Improve Golf Swing Performance – Get That Swinging Feeling!

All golfers want to improve golf swing performance.

Golfers spend countless hours rehearsing their swing on and off the course. They devote a great deal of time to instruction and drills with one goal in mind – to improve golf swing performance on game day.

So, come game day, one would expect the golfers primary focus on each shot to be their swing pattern, right?


You’ll be surprised to know, when executing their swing on game day, most golfers think not about their swing, but rather where they want to hit the ball!

Do you see the flaw in this?

Talk about putting the cart before the horse!

Below is an excellent excerpt from the book, “On Learning Golf”, authored by Percy Boomer. In the book Boomer writes that, come game day, to improve golf swing performance golfers should neither focus on where they want to hit the ball nor the swing pattern itself.

Boomer writes;

“Every teacher has to keep continually in mind the fact that the natural thing for any golfer to do if they think first of hitting the ball to the hole rather than of making the shot correctly—is to swing the club head down the desired line of flight. The urge to do this is so strong that a merely academic knowledge of where the club head ought to be felt to go cannot stand against it. William James said that where there is a conflict between the Will and the Imagination, the Imagination always wins. So no Will to make a correct swing—unless reinforced by our conscious control-can resist, when imagination of the ball flying straight for the hole supervenes. What usually happens is that before the back swing is completed, the player transfers their attention from the matter of making the correct swing to the matter of where they want to hit the ball, i.e., somewhere at the top of their swing they switch from a correct in-to-out swing to one along the desired line of flight. Consequently they come down outside the ball.

…The player who comes down outside is almost invariably thinking of where they want to put the ball, and the only effective way of overcoming their trouble is by getting them to concentrate on the swing that experience tells them will place it there. If this is done their conscious control—their feeling for the right movements, plus a steady intention to follow will inhibit their natural desire to take disastrous short cuts.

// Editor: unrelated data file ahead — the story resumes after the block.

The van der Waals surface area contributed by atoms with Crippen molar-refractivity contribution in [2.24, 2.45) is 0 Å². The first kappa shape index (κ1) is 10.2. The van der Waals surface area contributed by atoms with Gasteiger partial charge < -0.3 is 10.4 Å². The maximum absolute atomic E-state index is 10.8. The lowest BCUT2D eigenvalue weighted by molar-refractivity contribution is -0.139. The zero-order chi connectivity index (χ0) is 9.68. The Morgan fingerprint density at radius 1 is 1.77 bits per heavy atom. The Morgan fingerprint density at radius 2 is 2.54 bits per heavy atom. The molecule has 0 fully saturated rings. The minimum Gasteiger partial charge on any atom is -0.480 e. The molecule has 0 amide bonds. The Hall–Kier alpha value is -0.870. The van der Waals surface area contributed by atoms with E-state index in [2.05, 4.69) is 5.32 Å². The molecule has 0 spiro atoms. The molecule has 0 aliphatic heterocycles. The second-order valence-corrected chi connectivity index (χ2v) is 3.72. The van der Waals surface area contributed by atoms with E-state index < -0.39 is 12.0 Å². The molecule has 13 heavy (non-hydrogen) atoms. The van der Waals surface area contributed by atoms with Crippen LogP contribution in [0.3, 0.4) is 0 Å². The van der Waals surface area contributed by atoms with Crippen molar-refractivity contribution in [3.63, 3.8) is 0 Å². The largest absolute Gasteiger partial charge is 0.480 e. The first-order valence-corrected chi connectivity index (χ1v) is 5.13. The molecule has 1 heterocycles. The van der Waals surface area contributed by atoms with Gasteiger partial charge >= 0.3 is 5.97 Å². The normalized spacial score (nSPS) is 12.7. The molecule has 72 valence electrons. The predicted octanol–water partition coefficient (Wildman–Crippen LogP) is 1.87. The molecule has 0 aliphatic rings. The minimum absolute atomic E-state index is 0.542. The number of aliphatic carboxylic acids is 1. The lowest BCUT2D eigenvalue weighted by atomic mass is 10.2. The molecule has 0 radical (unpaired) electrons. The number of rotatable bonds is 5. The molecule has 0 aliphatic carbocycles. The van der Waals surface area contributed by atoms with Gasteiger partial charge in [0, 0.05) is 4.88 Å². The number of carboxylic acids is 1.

So Golf Bogey No. 1 can only be defeated by building up a swing which can be accepted by the mind as well as the muscles as a satisfactory means to the end desired, and then concentrating on the production of that swing. With a properly felt swing, the swing becomes the aim and the matter of where the ball will fly is left (as it should be) to take care of itself.

And finally, the good golfer feels their swing as all one piece. It is produced by a psycho-physical unison and its control is outside the mind of the player. Any control that is within the mind is subject to the state of the mind and is therefore unreliable.

Here we come back again to my reason for standardizing as many shots as possible so that they can all be played with the same set of “controls.” Only so I believe can you learn to play entirely by sense of feel. Today, if I play a bad shot I do not start asking myself why I played it badly, what I did wrong, etc.— questions which are liable to lead to more bad shots as we all know! I just take an easy club and try it until I get the right feel again. Then because my shots are felt I know that the right feeling must lead to the right shot—and further, that as all my shots are made fundamentally the same, I know that if I get the right feel with say a No. 5 iron, a very easy club, I shall be making my shots with even the difficult clubs correctly and with confidence.

As I said before, these controls to which feeling a club gives the key, are probably in muscular memory plus tracks worn in the mind. But wherever they reside it is clear that the fewer there are of them the more reliable they are likely to be. If I play a pitch one way, a drive another, an iron shot in yet another, and a putt quite differently again, it is obvious that no single and consistent line of controls will be set up. Confusion as between one set of controls and another is very likely, and if I go off my game I may go off it very badly!

On the other hand if my system is used, a single sound line of controls is set up—by consistently practicing the same fundamental swing for every shot. Working on these lines and refusing to be side-tracked by extraneous ideas such as “hitting a long ball” or “driving straight down the middle,” you can begin to feel a complete assurance that you can at least rely upon producing your best shots every time. They will become a habit with you.”

Improve golf swing performance on game day by heeding Percy Boomer’s advice from his book, “On Learning Golf”.

It makes sense that come game day you should consciously block out all confusion and distractions. Doing so allows you to be in the moment and better feel your golf swing.

This is truly the best way to get the greatest return on all your practice efforts to improve golf swing performance!

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